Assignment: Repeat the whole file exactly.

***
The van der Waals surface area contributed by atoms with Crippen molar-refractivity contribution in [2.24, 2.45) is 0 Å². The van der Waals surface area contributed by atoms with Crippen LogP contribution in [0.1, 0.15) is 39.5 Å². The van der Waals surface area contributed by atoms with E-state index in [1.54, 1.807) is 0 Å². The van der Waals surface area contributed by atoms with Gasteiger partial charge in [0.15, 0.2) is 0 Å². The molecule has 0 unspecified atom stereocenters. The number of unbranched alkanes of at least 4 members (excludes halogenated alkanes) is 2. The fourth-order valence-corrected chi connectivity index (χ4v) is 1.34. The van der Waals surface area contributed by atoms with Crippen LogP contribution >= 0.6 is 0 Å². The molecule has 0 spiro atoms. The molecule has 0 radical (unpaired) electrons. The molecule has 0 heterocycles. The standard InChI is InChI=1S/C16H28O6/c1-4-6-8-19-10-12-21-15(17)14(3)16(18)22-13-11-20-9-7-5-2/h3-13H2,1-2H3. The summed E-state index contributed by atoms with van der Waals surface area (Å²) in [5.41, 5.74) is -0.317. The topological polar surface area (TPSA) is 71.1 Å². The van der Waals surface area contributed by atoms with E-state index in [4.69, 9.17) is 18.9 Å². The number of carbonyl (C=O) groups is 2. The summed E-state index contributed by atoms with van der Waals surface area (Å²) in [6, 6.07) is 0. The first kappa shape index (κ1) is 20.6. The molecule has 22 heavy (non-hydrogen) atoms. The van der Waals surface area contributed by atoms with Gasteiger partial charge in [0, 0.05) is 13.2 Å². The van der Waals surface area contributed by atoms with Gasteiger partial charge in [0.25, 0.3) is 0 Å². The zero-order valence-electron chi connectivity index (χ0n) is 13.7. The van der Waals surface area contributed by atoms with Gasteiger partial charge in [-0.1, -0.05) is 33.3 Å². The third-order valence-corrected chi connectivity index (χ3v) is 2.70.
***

The van der Waals surface area contributed by atoms with Crippen molar-refractivity contribution in [2.24, 2.45) is 0 Å². The van der Waals surface area contributed by atoms with Crippen LogP contribution in [0.1, 0.15) is 39.5 Å². The van der Waals surface area contributed by atoms with E-state index in [1.54, 1.807) is 0 Å². The van der Waals surface area contributed by atoms with Gasteiger partial charge in [0.15, 0.2) is 0 Å². The molecule has 0 unspecified atom stereocenters. The number of unbranched alkanes of at least 4 members (excludes halogenated alkanes) is 2. The fourth-order valence-corrected chi connectivity index (χ4v) is 1.34. The van der Waals surface area contributed by atoms with Crippen LogP contribution >= 0.6 is 0 Å². The molecule has 0 spiro atoms. The molecule has 0 radical (unpaired) electrons. The molecule has 0 heterocycles. The standard InChI is InChI=1S/C16H28O6/c1-4-6-8-19-10-12-21-15(17)14(3)16(18)22-13-11-20-9-7-5-2/h3-13H2,1-2H3. The summed E-state index contributed by atoms with van der Waals surface area (Å²) in [5.41, 5.74) is -0.317. The topological polar surface area (TPSA) is 71.1 Å². The van der Waals surface area contributed by atoms with E-state index in [4.69, 9.17) is 18.9 Å². The number of carbonyl (C=O) groups is 2. The summed E-state index contributed by atoms with van der Waals surface area (Å²) in [6, 6.07) is 0. The first kappa shape index (κ1) is 20.6. The molecule has 22 heavy (non-hydrogen) atoms. The van der Waals surface area contributed by atoms with Gasteiger partial charge in [0, 0.05) is 13.2 Å². The van der Waals surface area contributed by atoms with Gasteiger partial charge in [0.25, 0.3) is 0 Å². The zero-order valence-electron chi connectivity index (χ0n) is 13.7. The van der Waals surface area contributed by atoms with Gasteiger partial charge in [-0.1, -0.05) is 33.3 Å². The third-order valence-corrected chi connectivity index (χ3v) is 2.70.